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The Places Where Builders Can Cut Corners

Ron Wynn on

Don't think of it as someone trying to pull the wool over your eyes. Think of it more as you get what you pay for. Just like when you shop for a car, furniture, or a quality suit and pair of shoes, at first glance those items don't always look that different from the top-of-the-line versions. But after careful examination, there are big differences.

With new construction, there are many degrees of quality based on affordability. You need to know what your priorities are: square footage or quality? Do you prefer a bigger house or a better-built but smaller home, or a quality home on a small lot?

Builders have mastered how to build for less by minimizing steel reinforcements, which are very expensive and required to support wide spans in a modern open floor plan with few supporting walls. It all starts with an architectural plan that provides adequate wood support.

Another way to save money is on windows and doors. Solid wood double-hung, sliding or crank windows are more expensive than vinyl, aluminum or synthetic finish framed windows. Bifold or pocket sliding doors are far more expensive than typical sliding glass doors, or French-style hinged or sliding doors.

Another way builders can cut costs is reducing wood finishes and intricate custom carpentry. Examples are tongue and groove vaulted ceiling finishes, crown moldings, fancy custom fireplace mantles, intricate custom cabinetry and closet build-outs. Cabinetry cost can vary tremendously, from prefabricated cabinetry to custom, to imported Italian lacquer-finished cabinetry. Material can range from pressed wood to paint-grade wood, to expensive AAA-grade select wood with an expensive hand-rubbed stain and hand-brushed finishes.

Cabinetry hardware and assembly come in many grades of quality. For an interior finish, wood is always more expensive than a veneer over a low-grade raw wood. But also consider exterior finishes. Consider one house with mostly a rough plaster exterior versus a home with either a custom Italian smooth hand-troweled finish or a Cape Cod home, with lots of wood siding, crown molding and Corbels. Even more specifically, shiplap is a more economical product and application but is less rich-looking than solid-fitting, custom-cut planks, which is what you might see on an East Coast authentic Hamptons-style home.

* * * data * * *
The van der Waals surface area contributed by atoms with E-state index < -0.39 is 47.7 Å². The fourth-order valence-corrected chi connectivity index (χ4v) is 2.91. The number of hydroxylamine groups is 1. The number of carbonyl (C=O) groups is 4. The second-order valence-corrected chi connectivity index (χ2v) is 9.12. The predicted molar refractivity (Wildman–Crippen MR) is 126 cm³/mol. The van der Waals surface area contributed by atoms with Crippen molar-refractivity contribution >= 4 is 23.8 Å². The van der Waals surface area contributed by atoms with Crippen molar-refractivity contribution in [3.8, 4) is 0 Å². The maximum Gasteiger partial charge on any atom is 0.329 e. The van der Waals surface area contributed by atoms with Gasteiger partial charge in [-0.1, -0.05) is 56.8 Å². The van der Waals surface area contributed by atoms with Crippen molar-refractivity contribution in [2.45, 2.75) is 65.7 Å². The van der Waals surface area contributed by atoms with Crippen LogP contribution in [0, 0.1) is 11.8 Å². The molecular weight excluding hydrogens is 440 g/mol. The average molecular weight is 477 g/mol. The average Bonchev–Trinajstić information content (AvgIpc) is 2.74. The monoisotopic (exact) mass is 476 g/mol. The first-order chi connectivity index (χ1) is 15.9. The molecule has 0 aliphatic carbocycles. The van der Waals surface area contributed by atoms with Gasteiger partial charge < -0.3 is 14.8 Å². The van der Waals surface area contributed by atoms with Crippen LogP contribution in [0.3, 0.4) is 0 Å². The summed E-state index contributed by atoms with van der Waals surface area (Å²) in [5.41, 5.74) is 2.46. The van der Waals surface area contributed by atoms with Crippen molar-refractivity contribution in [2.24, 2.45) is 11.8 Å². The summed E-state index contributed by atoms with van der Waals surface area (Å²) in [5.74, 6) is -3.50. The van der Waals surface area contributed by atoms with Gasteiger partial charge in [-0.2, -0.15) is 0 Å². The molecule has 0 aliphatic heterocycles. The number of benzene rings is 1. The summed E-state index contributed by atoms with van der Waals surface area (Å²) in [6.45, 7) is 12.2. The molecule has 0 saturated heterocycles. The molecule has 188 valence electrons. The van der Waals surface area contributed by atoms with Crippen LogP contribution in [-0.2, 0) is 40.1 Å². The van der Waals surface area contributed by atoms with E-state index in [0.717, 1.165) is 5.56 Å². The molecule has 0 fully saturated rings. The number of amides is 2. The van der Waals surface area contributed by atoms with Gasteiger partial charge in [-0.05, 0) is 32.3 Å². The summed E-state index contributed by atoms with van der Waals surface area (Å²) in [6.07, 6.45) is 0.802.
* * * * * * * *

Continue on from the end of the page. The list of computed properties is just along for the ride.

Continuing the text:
Hardwood floors, both solid and engineered, can be of many qualities and varieties, from manufactured plank to solid oak, from imitation wood to wood over-manufactured pressboard. Electrical is far more expensive in conduit than Romex material, which is also acceptable by code. Is the plumbing copper or PVC, which is a reliable hard plastic? Needless to say, the copper will last longer but is much more expensive, and rarely visible.

Fireplaces add to cost as well. Most cities no longer allow wood-burning masonry fireplaces. But know that a true masonry wood-burning fireplace is far more expensive than a prefabricated gas fireplace.

A little research on plumbing fixtures including bathtubs, sinks and toilets make the price and quality differences very clear.

 

Light fixtures, hardware, faucets, showerheads, spigots and drains come in many qualities as well. Learn to differentiate between the standard and the high-quality products. Not only do the look different but their durability and life expectancy are also different.

Staircases and rails can be made from simple wood, custom wrought iron or as a steel-reinforced floating system. Of course, a steel-reinforced floating stair system is expensive. If you are building a home from scratch, you will need to decide where your priorities lie. Staying on budget is always the biggest challenge. If you are purchasing a prebuilt home, have a knowledgeable consultant explain the quality of construction and where weakness might cause potential problems in the future.

Never sacrifice on weatherproofing or drainage. These two areas need to be perfect. Crawl areas and foundations must be dry and sustainable. Always have them checked to make sure they are dry and airtight. Or call a reliable inspector to do a complete environmental check for moisture, mold, chemicals, plastics, etc.

For general information on buying trends, where you can best stretch your budget and where you can potentially compromise when on a budget, call me.

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For more information, please call Ron Wynn at 310-963-9944, or email him at Ron@RonWynn.com. To find out more about Ron and read his past columns, please visit the Creators Syndicate webpage at www.creators.com.

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Copyright 2020 Creators Syndicate, Inc.
 

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